Concurrence et propriété intellectuelle

Camille Maréchal

This section selects books on themes related to competition laws and economics. This compilation does not attempt to be exhaustive but rather a survey of themes important in the area. The survey usually covers publication over the last three months after publication of the latest issue of Concurrences. Publishers, authors and editors are welcome to send books to for review in this section.

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This book is an in-depth study of the relationship between two very modern branches of law, whose points of intersection and friction have multiplied over the last twenty years. The book examines the applications of competition law to the acquisition and exercise of industrial and artistic property rights, and explores certain little-known aspects of competition law, such as mergers, guidelines for relevant exemption regulations (technology transfer, vertical agreements, specialization, research and development), patent pools, and specific U.S. case law and doctrine (licensing agreements, essential facilities, etc.). While showing the positive contributions of competition law, the book highlights its shortcomings: the complexity of its construction; the artificial and fluctuating nature of theories that do not ensure predictability for the rights holder; the ambiguity of the reference to the economy, an apparent factor of realism but a source of real insecurity; the clumsy use of concepts borrowed from United States law (even though they are still controversial there) by Community law; and, at a second level, the difficulties in implementing Community constructions by the national authorities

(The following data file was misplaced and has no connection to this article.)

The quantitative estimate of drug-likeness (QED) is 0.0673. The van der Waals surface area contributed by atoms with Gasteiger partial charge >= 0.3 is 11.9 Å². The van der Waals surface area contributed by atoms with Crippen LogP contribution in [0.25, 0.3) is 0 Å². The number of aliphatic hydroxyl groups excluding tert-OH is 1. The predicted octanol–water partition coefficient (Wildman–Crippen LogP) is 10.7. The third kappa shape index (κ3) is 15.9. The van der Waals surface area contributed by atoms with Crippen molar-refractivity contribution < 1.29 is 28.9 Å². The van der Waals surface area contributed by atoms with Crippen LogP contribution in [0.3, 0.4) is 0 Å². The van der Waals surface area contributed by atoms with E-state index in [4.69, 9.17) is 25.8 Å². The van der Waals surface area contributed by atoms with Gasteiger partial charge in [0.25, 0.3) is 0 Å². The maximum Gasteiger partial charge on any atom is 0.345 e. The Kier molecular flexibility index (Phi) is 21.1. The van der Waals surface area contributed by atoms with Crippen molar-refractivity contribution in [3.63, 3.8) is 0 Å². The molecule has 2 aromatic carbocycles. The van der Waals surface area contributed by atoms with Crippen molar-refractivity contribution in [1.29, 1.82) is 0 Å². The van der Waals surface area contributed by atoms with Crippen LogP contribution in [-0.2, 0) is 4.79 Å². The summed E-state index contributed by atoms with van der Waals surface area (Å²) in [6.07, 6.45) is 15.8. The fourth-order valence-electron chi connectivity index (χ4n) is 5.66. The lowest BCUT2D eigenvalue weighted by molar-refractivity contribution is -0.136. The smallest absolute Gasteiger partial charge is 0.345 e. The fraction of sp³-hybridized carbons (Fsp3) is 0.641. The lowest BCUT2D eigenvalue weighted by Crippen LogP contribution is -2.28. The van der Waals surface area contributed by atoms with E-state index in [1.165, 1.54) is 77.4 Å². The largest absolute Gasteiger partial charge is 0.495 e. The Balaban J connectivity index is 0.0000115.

Camille Maréchal, Concurrence et propriété intellectuelle, September 2009, Concurrences N° 3-2009, Art. N° 110178

Publisher LexisNexis

Date 17 March 2009

Number of pages 476

ISBN 9782711013319

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